When asked if he is being underestimated prior to the draft, Smith said, “Oh, yeah. What they see is a senior, a guy who’s slim. They really don’t look at the body of work. If they look at everybody I played against and every draft pick that went and how I outplayed them, they wouldn’t be talking about me the way they are talking now.”
Pitino believes Smith will make a fine NBA player. “Russ is a very unique pick because Russ is an unguardable basketball player,” the coach said. “And although a lot of teams are not looking at him in the first [round], every coach I’ve seen at the ACC meetings, if you are a first-round draft choice and you are a guard and you’re at a workout camp and Russ Smith walks in, you’re telling your agent to get you the hell out of there. That’s the type of kid Russ is. If he comes walking through that door, you want to say immediately my hamstring’s bothering me.”
Said Smith, “If it was up to my body of work, everybody would love me. But that’s not the case. I’m not going to be complacent with just contributing. If I know I can contribute and do more, then I’ll turn it up. There’s no doubt in my mind.”
That confidence is likely what will help carry Smith into the NBA, and he said that’s all the opportunity he requires.
“I know individually, nobody can guard me,” he said. “I can get any shot I want. I can get to any spot I want. I make the best decisions and I have been the most efficient player in America the past two seasons. If that is not the proof in the pudding, I don’t know what is.”
Small-market teams making their mark
Three of the four teams in the NBA semifinals were from what is considered smaller markets, making those in the league offices smile since there is a wide perception that large-market teams rule because the league’s premium players only choose to play in a handful of cities.
That is the case with the Miami Heat, but the Spurs, because they are well-managed, have maintained their dominance by convincing their core to stay in San Antonio at reduced contracts. The Indiana Pacers reached the Eastern Conference finals because team president Larry Bird managed their salary structure to where their core players are secured for two more seasons. In Oklahoma City, general manager Sam Presti had to make the difficult decision of moving James Harden to the Houston Rockets two years ago so he could pay Kevin Durant, Russell Westbrook, and Serge Ibaka. But the only Thunder contributors who are free agents this year are Thabo Sefolosha, Derek Fisher, and Caron Butler. Smaller- and medium-market teams can compete annually but they have to be managed well, and that has been the issue in Sacramento, Milwaukee, Charlotte, Detroit, and Minnesota.
“If there’s any one thing that’s great for the league, it’s when the small markets do well,” Hall of Fame guard Reggie Miller said. “Because that’s only going help out the league overall. You can’t always have Boston, New York, Chicago, or LA in the Finals. If that’s the case, we just need to have a 10-team league and that’s it. It’s always good when Utah, Milwaukee, Indiana, Memphis do fairly well because they are well-managed. It helps. I just hope players don’t always look at dollar signs and big markets and equate that to success.
“You can have success [in a small market]. Our second-biggest star behind LeBron James is Kevin Durant and he plays for the Oklahoma City Thunder, and the last time I checked he’s on every other commercial in the NBA. That shows you that you can have success in a smaller market.”
Meanwhile, NBA TV analyst Greg Anthony, who should get some feelers for management positions in the near future, said one of these small-market teams is capable of overcoming the Heat, who may be in their final days of dominance.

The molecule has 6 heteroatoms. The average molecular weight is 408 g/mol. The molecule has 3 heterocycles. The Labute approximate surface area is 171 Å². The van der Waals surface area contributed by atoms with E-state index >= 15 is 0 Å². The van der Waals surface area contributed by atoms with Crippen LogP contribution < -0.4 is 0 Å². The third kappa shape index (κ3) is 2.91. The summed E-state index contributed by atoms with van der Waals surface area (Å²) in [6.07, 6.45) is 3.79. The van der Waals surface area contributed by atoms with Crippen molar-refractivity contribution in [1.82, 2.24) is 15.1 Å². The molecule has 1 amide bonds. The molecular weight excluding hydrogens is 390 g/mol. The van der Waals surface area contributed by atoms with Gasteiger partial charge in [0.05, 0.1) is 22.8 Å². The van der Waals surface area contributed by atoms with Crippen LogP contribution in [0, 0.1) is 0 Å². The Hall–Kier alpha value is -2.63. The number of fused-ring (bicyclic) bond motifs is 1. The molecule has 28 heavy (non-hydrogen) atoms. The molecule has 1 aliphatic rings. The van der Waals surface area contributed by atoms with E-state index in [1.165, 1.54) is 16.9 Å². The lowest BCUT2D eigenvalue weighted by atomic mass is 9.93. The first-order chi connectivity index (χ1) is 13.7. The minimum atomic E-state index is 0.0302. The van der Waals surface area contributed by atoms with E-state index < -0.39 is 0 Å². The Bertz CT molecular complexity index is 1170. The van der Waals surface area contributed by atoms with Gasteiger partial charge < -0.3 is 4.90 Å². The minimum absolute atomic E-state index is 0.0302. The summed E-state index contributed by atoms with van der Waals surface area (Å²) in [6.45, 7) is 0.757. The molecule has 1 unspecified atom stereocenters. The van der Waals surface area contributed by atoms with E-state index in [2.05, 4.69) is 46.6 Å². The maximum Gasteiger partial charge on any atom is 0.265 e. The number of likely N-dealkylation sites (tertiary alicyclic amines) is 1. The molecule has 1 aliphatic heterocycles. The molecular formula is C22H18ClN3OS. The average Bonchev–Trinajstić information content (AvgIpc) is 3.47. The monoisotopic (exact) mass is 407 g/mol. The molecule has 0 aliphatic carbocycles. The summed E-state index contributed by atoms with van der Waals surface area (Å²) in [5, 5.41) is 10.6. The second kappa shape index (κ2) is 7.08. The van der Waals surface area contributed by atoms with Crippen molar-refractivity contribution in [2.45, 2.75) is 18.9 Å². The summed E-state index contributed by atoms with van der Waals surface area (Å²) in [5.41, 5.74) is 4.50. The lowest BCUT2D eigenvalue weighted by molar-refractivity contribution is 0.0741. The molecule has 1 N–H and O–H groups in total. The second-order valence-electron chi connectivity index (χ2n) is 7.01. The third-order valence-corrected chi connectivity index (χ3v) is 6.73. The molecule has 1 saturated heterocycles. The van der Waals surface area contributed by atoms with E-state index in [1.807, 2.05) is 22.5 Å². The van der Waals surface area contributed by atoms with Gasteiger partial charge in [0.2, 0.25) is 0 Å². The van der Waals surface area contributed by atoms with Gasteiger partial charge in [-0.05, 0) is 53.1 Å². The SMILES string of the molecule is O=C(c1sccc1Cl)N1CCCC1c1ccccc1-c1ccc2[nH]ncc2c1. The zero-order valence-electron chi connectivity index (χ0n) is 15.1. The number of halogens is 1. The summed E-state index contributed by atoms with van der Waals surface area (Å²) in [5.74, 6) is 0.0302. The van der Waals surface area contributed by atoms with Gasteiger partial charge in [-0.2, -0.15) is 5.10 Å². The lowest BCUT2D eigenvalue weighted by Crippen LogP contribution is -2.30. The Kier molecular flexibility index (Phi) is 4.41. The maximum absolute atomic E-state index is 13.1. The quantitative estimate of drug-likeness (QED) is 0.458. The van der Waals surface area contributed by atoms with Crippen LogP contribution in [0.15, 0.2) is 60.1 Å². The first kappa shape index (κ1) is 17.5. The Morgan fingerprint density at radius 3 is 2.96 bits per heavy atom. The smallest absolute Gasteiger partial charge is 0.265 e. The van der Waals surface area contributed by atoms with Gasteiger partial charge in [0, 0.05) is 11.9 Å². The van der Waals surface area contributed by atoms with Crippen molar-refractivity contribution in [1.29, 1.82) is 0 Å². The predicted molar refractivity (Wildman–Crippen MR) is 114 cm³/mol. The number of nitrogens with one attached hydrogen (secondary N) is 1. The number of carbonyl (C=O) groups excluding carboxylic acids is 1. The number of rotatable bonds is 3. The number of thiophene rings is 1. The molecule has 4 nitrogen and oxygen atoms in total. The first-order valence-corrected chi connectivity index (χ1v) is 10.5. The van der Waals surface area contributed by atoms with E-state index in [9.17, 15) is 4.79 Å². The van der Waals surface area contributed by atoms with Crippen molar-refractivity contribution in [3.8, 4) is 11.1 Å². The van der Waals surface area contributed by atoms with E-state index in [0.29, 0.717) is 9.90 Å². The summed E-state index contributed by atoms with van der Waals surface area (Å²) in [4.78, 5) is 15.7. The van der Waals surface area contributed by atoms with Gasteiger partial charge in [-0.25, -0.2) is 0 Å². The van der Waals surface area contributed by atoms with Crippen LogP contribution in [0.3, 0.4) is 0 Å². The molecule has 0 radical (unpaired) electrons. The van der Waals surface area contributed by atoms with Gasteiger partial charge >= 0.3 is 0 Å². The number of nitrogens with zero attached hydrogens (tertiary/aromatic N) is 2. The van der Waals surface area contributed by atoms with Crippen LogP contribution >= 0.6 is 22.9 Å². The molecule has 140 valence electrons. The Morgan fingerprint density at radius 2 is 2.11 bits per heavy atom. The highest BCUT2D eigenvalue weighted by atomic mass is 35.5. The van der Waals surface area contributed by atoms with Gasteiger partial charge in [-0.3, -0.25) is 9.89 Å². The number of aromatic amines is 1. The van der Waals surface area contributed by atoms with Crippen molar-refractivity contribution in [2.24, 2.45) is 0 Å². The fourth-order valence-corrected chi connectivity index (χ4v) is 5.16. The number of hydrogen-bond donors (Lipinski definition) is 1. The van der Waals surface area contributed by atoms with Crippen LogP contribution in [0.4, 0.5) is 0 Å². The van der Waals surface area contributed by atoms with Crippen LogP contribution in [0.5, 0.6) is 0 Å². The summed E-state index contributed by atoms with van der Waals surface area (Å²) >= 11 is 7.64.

“First I’d say this Miami team, while still capable, is probably not as complete or as good as the [Miami] teams that have won it in the past,” Anthony said. “That supporting cast is not nearly as supportive. I think you saw a little bit of that formula with Indiana [in Game 1 of the Eastern Conference finals]. The biggest thing with this Miami team, the things they have thrived on in the past, their ability to make threes and their defense, they’re not as good at it.
“Chris Bosh is going to have to play extremely well and I think Dwyane [Wade] and LeBron have to play at even a higher level to have a chance. It’s going to be a tremendous challenge.”
The Heat on Friday became the first team since the Celtics (1984-87) to reach four consecutive NBA Finals.
“When you talk dynasties, very few teams have won back-to-back championships, much less win three in a row, so they’re going to have their place in history regardless of this outcome,” Anthony said.
Said Miller, “I think we’re all waiting for the Heat to go into that extra gear. I remember a season ago when they won  games in a row. We haven’t seen that extra gear yet and it’s not a light switch. It’s whoever gets hot at the right time.”
The Brooklyn Nets will hold a free agent workout camp beginning Monday at their practice facility in East Rutherford N.J., and those scheduled to participate are ex-Pittsburgh forward Gilbert Brown, who was in camp with the Celtics two years ago, former Missouri standout and 2012 second-round pick Kim English, former Sacramento Kings first-round pick Donte Greene, who was briefly a Celtic last offseason, Rick Jackson (Syracuse), Malcolm Lee (UCLA, Timberwolves), DeAndre Liggins (Thunder/Heat), David Noel (North Carolina), DaJuan Summers (Pistons), Scott Machado (Iona), and Michael Snaer (Florida State) . . . The power shift in Memphis with the departure of CEO Jason Levien and player personnel director Stu Lash has given an opportunity for former Celtics general manager ChrisWallace to have a voice in basketball operations again. Wallace’s duties were changed when Robert Pera took over ownership. Wallace executed the deal that sent Pau Gasol to the Lakers for among others Kwame Brown and eventual 2013 Defensive Player of the Year Marc Gasol. Wallace is expected to remain in the GM role after being essentially an outsider for two years . . . Former Celtics assistant Tyronn Lue has an interview scheduled with the Cleveland Cavaliers and is considered a rising coaching prospect after spending the past two years on Doc Rivers’s staffs in Boston and with the Los Angeles Clippers. Lue began on Rivers’s staff after his playing career and received kudos for his relationships with players and his performance during the Celtics’ summer league stints in Orlando and Las Vegas two years ago. Also interviewing in Cleveland is fellow Clippers assistant Alvin Gentry, who may be close to getting another head coaching job. Gentry is considered a solid offensive coach from his days in Phoenix and may be a viable candidate for a teams such as Cleveland and Minnesota. And don’t forget former Toronto coach Sam Mitchell, who is also drawing the interest of the Timberwolves. Mitchell played in Minnesota with Kevin Garnett and has a good relationship with owner Glen Taylor. Mitchell coached the Raptors for four-plus years during the Chris Bosh era and reached the playoffs twice. Mitchell was removed after beginning the 2008-09 season with an 8-9 record. . . . Former NBA official Ronnie Nunn was named associate commissioner of officiating for the Eastern College Athletic Conference. Nunn was an NBA official from 1984-2003.